WCIA 3 News: Bill helps homeless teens seeking shelter

Bill helps homeless teens seeking shelter

Being underage can be a major obstacle when homeless teens seek an escape.

By Raquel Martin

According to the Chicago Coalition for the Homeless (CCH), every year around 25,000 young people find themselves homeless in the state. Without a safe place to go, many lawmakers believe their lives are put in danger.

It’s why they proposed a new bill allowing minors, from 16 – 18, to take advantage of transitional shelters without their parents’ permission.

Right now, minors must first be emancipated in order to use a shelter. Without a place to go, many are sleeping in places such as cars or other public spaces.

According to the CCH, about a third of homeless young people say they’ve left home because of physical abuse. Lawmakers who support the bill say they these shelters are safe alternative.

“You want a teenager, if they’re seeking help, to be able to access those services and programs that a shelter provides. I mean, you don’t want to jeopardize anybody’s safety by putting them back on the streets if they don’t have the proper permission. You want them to be safe,” says Steve Staldeman (D- Rockford).

The bill is facing some opposition. It passed the House 71 – 40 and now is awaiting a vote in the Senate. Some lawmakers are concerned the bill would encourage more minors to leave home.

There are dozens of transitional shelters for teens around the state. Each offers counseling services so children can ultimately reunite with their parents.

Those who support the bill say these shelters are not meant to be permanent solutions but a way to keep those vulnerable protected.

Chicago Sun-Times: Quinn shares canvas with Lincoln, White Sox, people of color

CCH editor’s note: Former Gov. Quinn’s new portrait includes a photograph of the governor signing a bill to ask voters if the state’s minimum wage should be increased. It shows Mr. Quinn handing the pen to long-time CCH leader Gloria Davis, an activist on the 2014 wage campaign. Ms. Davis was invited to Springfield to participate in a celebration of the potrait’s unveiling. 

By Tina Sfondeles

Former Gov. Pat Quinn on Monday unveiled his official portrait at the Illinois State Capitol — a painting featuring 44 items that he deemed important to his life, including photographs of his family, a link to a Bible verse and a photograph of him signing a bill that placed a referendum about minimum wage on the ballot.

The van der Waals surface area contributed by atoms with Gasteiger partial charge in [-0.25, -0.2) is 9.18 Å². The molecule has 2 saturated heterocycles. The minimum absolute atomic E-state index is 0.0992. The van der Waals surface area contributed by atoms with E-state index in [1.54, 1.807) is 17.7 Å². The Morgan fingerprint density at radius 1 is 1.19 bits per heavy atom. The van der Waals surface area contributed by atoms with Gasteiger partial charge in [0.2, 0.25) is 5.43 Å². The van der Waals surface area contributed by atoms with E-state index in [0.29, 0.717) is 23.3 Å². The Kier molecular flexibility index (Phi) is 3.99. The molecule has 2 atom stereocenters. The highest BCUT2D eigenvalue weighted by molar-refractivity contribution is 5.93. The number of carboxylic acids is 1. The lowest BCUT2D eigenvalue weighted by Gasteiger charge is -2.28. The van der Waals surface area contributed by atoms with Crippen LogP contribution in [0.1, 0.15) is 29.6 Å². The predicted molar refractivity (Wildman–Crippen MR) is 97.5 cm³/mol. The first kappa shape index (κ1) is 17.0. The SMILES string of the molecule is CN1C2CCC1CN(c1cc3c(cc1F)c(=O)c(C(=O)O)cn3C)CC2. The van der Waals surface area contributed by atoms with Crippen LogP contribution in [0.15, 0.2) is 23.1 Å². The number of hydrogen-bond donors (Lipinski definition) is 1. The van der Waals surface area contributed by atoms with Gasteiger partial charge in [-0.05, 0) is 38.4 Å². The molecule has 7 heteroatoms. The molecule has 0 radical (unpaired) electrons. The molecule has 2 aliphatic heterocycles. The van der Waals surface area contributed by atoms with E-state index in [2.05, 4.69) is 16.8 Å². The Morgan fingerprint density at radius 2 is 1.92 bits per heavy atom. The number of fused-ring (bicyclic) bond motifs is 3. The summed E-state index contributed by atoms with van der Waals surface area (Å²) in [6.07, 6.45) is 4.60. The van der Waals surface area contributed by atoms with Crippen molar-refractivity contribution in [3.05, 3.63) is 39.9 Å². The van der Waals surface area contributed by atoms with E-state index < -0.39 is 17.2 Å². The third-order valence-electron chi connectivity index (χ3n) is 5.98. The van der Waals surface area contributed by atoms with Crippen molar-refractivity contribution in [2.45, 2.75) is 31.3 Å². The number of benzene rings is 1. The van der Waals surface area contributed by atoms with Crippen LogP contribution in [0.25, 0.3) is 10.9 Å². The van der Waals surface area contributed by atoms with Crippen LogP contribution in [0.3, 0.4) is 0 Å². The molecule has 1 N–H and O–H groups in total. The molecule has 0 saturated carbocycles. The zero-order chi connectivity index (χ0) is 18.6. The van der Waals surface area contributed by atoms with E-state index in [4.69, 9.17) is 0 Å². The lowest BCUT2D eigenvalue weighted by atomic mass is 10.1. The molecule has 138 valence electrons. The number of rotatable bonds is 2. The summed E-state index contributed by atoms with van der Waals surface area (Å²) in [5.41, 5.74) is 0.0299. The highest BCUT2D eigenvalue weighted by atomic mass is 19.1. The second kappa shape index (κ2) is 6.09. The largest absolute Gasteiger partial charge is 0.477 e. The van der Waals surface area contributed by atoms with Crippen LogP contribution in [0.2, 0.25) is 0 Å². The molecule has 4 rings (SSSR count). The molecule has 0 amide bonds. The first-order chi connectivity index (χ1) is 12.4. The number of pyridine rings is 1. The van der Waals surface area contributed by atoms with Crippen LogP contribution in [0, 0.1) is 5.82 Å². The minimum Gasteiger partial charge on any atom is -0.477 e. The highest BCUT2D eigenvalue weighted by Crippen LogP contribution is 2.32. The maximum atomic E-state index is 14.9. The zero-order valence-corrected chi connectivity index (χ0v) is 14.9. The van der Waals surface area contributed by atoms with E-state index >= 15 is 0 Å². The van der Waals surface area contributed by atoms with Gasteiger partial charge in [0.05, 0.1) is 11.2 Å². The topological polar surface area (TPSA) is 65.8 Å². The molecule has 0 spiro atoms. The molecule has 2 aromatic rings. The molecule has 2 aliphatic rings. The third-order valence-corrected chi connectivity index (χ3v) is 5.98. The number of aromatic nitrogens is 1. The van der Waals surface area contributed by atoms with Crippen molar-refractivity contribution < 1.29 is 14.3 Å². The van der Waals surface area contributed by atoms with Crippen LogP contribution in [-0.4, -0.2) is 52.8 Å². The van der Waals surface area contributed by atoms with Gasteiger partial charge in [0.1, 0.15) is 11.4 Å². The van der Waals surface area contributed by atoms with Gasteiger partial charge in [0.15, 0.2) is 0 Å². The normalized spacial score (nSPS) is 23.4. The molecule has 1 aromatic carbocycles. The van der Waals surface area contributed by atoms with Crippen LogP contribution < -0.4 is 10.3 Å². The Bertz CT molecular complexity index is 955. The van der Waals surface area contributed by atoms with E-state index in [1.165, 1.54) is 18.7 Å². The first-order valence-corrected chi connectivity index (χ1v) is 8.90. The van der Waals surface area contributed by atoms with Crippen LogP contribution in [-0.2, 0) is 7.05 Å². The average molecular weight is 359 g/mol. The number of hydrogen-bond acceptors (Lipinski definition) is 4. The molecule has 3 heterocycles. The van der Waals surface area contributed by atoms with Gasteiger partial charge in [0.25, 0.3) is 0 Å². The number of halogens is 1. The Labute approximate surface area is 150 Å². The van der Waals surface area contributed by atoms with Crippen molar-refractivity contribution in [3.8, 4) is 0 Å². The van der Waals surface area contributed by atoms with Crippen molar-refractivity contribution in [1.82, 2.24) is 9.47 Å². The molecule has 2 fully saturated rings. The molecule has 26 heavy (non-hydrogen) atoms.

It’s the first governor’s portrait to feature “people of color” in the Hall of Governors.

The portrait painted by Illinois artist William T. Chambers features Quinn standing in front of a desk, surrounded by pictures of his parents and family members, while holding a Bible. An image of Abraham Lincoln is framed behind him. Other items include a baseball with a plaque that reads 2005 — an homage to the Chicago White Sox World Series win.

Former Gov. Pat Quinn’s official portrait. Provided photo.

During the ceremony, Quinn joked that the artist offered to put “found items” in the portrait, and Quinn chose to include 44 of them.

He spoke of expanding healthcare coverage, signing the marriage equality law and abolishing the death penalty — all depicted in the portrait as well.

“We have to protect that expansion right now,” Quinn said during the unveiling, alluding to President Donald Trump’s overhaul of Obamacare.

Quinn said he came into office during a “difficult time” — with a recession and an imprisoned governor. Quinn was sworn in as governor in 2009 after former Gov. Rod Blagojevich was impeached. Quinn lost a re-election bid to Gov. Bruce Rauner in 2014.

To applause — and in a nod to the state’s historic budget impasse — Quinn noted he signed six budgets during his tenure. He spoke about signing important revenue measures. He said he was willing to raise taxes — “it wasn’t easy but it was important.”

The portrait also includes a photograph of Quinn signing a bill that put an advisory referendum on the November 2014 ballot asking voters whether the state’s minimum wage should be increased. He is surrounded by supporters in the image, which marks the first time “people of color” have ever been featured in a governor’s portrait.

The painting features 44 interactive “found items” representing people and issues from his career in public service. Quinn also announced the creation of the GovernorQuinnPortrait.org website where visitors can follow links to items featured in the portrait.

Quinn opted not to use state funds for the portrait and instead raised money for the framed painting and website.

Columbia Chronicle: Housing program finds homes for 100 families

High school student Sonitra Mitchell, 17, said she has been in and out of her grandmother’s house since birth—sometimes living with four different families at a time.

Mitchell is one of the 82,212 homeless people in Chicago, according to the Chicago Coalition for the Homeless’ April 19 report for 2015. Of the homeless population, 82 percent identify as doubled-up families-, or families staying with other families.

“There is nowhere that I can call my home,” Mitchell said. “I had to come to school thinking everything was okay, knowing I was in pain and going through [anxiety.]”

According to an April 20 press release from Mayor Rahm Emanuel’s office, the city will start housing 100 of these families this fall through the new Housing Homeless Families program. The Department of Family and Support Services is partnering with the coalition and the Corporation for Supportive Housing-, –a community housing organization, to provide new permanent housing for families from six public schools in Humboldt Park, Englewood, West Englewood and Austin.

Maura McCauley, DFSS Chicago region director of Homeless Prevention, Policy and Planning, said the goal is for families to receive housing where they can reconnect with their existing support networks or find new ones.

“Homelessness can be a traumatic experience, and we know that housing stability through having your own home contributes to the overall well-being for all people,” McCauley said. “With children, we know that also contributes to educational success.”